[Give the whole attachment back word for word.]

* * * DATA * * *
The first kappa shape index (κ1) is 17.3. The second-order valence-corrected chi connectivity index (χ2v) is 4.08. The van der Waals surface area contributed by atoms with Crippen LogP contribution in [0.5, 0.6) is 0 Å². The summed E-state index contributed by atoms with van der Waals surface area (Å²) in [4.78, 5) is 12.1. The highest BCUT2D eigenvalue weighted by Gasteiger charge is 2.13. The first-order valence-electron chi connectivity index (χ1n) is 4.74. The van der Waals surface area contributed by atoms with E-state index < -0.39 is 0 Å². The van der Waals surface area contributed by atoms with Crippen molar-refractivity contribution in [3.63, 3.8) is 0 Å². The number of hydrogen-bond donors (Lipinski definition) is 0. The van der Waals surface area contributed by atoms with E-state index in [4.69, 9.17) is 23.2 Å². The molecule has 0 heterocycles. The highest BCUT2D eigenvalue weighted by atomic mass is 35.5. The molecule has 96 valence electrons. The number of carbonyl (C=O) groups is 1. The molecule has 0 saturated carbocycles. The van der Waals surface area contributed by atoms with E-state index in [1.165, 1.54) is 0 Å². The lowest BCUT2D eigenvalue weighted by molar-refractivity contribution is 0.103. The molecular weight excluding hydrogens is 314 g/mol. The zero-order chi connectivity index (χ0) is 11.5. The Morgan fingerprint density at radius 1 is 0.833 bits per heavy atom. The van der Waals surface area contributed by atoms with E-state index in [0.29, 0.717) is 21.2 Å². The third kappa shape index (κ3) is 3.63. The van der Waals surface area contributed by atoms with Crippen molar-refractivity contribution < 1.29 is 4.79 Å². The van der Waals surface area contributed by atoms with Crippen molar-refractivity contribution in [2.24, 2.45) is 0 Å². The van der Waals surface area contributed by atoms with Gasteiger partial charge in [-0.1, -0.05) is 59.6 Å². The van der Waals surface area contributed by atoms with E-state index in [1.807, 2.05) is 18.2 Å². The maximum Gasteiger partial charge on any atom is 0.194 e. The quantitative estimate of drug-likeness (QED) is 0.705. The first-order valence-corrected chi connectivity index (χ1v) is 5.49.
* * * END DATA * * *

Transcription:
The first kappa shape index (κ1) is 17.3. The second-order valence-corrected chi connectivity index (χ2v) is 4.08. The van der Waals surface area contributed by atoms with Crippen LogP contribution in [0.5, 0.6) is 0 Å². The summed E-state index contributed by atoms with van der Waals surface area (Å²) in [4.78, 5) is 12.1. The highest BCUT2D eigenvalue weighted by Gasteiger charge is 2.13. The first-order valence-electron chi connectivity index (χ1n) is 4.74. The van der Waals surface area contributed by atoms with E-state index < -0.39 is 0 Å². The van der Waals surface area contributed by atoms with Crippen molar-refractivity contribution in [3.63, 3.8) is 0 Å². The number of hydrogen-bond donors (Lipinski definition) is 0. The van der Waals surface area contributed by atoms with E-state index in [4.69, 9.17) is 23.2 Å². The molecule has 0 heterocycles. The highest BCUT2D eigenvalue weighted by atomic mass is 35.5. The molecule has 96 valence electrons. The number of carbonyl (C=O) groups is 1. The molecule has 0 saturated carbocycles. The van der Waals surface area contributed by atoms with E-state index in [1.165, 1.54) is 0 Å². The lowest BCUT2D eigenvalue weighted by molar-refractivity contribution is 0.103. The molecular weight excluding hydrogens is 314 g/mol. The zero-order chi connectivity index (χ0) is 11.5. The Morgan fingerprint density at radius 1 is 0.833 bits per heavy atom. The van der Waals surface area contributed by atoms with E-state index in [0.29, 0.717) is 21.2 Å². The third kappa shape index (κ3) is 3.63. The van der Waals surface area contributed by atoms with Crippen molar-refractivity contribution < 1.29 is 4.79 Å². The van der Waals surface area contributed by atoms with Crippen molar-refractivity contribution in [2.24, 2.45) is 0 Å². The van der Waals surface area contributed by atoms with Gasteiger partial charge in [-0.1, -0.05) is 59.6 Å². The van der Waals surface area contributed by atoms with E-state index in [1.807, 2.05) is 18.2 Å². The maximum Gasteiger partial charge on any atom is 0.194 e. The quantitative estimate of drug-likeness (QED) is 0.705. The first-order valence-corrected chi connectivity index (χ1v) is 5.49.